Twenty years ago, two incremental developments forever changed the investing landscape. First, in the late 1990s, the widespread use of the internet, along with emerging services such as Yahoo Finance—established in 1997—provided free and easy access to basic information on securities. Items such as price, fundamental characteristics, and charts became available to the general public.
Secondly, in 2000, Regulation Fair Disclosure, commonly known as “Reg FD”, meant that all disclosures of material information must be made in a public manner. This led to corporate disclosure becoming more standardized and certainly more widespread. In theory, everyone has access to the same information.
In 2018, JP Morgan was reported to have 50,000 technology staffers and a fintech budget of $11 billion. Yet, the advantage of spend and staff isn’t clearly apparent. For example, Google processes billions of searches every day and provides efficient access to nearly limitless information. As time marches, the democratization of data advances further. Information has become commoditized even in areas where data has been historically quite guarded or expensive.
As time marches, the democratization of data advances further. Information has become commoditized even in areas where data has been historically quite guarded or expensive.
For example, in 2020 numerous valuable offerings of data became available, often improving assessment of the economy in light of the COVID pandemic. Things like cell phone mobility data, restaurant reservations, airport traveler counts, spending data, and many others have been provided this year. Countless other stats, such as imagery from private satellites are available for a fee. One vendor we utilize in Silvercrest research provides over 170 million time series on economic data from around the globe. Whether paid for or free, data is infinitely more abundant than even recent history.
There is also an arms race towards faster information. In that realm, investing, or more accurately, trading, takes place over a very short period of time. One version of this approach was captured in the odd movie—The Hummingbird Project—which tells the story of a fictional company trying to build computer code and fiber optic lines in order to gain infinitely small timing advantages over competitors. This race for “faster” information is not worthwhile for most investors. Rather, it is the realm of high-frequency traders.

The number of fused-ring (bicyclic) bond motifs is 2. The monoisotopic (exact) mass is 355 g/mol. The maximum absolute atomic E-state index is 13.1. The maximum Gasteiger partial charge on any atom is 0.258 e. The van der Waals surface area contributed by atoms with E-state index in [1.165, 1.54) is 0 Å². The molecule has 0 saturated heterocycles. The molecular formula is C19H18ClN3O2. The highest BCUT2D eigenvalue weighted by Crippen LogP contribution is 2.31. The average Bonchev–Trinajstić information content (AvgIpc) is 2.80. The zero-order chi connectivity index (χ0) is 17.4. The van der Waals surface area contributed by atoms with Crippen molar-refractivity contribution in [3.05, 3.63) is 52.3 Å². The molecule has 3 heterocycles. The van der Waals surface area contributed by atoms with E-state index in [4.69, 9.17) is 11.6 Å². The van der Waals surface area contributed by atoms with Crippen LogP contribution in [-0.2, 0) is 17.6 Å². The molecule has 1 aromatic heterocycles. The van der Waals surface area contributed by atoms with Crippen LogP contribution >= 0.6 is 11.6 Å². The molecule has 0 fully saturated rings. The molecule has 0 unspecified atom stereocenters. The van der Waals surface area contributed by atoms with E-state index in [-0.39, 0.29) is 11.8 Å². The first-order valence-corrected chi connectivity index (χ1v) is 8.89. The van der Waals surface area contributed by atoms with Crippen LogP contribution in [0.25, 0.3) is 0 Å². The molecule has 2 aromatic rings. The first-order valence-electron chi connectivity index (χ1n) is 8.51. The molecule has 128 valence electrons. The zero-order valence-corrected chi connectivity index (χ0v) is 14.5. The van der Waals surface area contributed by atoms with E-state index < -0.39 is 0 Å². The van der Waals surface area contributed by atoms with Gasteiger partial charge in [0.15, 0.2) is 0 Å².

It is hard to imagine now the “pre-big-data” environment when a common problem was simply obtaining access to information. Massive hard copy research publications were produced and distributed by mail or courier. In the more recent past, large investors, such as hedge funds, paid analysts to count cars in parking lots or shoppers in stores. That information, and so much more, is readily available to anyone willing to invest the time or money to find the right sources.
Today, the problem is not only gathering, organizing, and managing the data, but determining what is useful. In most situations, an investor can obtain more information than they could ever possibly use.
In dealing with this deluge, investors must evolve from hunting and gathering to a process centered on organization and insight. Abundant data needs to be organized in formats that allow for comparison across categories and time frames. Visualization is often a helpful tool for making first glance comparisons. Further, one must balance the need for statistical rigor with the recognition that markets don’t generally follow common statistical rules. Most statistical evaluation implies that more data leads to robust results. However, in some cases a single data point may be more illuminating than thousands of others. One example in our work is an examination of “worst” and “best” results for different metrics, relative to one another. This can reveal a portfolio bias that might not be readily apparent on a more “normal” day. Flexibility is also required as the metrics that are meaningful and relevant to investors can change over time. In economic analysis, we have seen this with the shift away from longer-term metrics to data reported on a shorter cycle, or even in real time. Another concept of note is ongoing reminders of the relevance of various data series.
Simply put, we must guard against putting too much weight on information that is interesting but not especially relevant.
Information has become abundant, yet it is essential to evolve beyond merely gathering data. As discussed in the following piece, Artificial Intelligence—Answering a Few Key Questions, artificial intelligence is a powerful tool to sort through the dataand identify patterns, trends, and relationships. In many ways, the field of artificial intelligence is merely the next advance in a long trend towards building processes to effectively use the ever-increasing amounts of data available to modern investors.
In spite of the need to evolve tools and techniques, the recipe for success remains the same. Information plus judgement creates insights, and those insights lead to a successful investing strategy.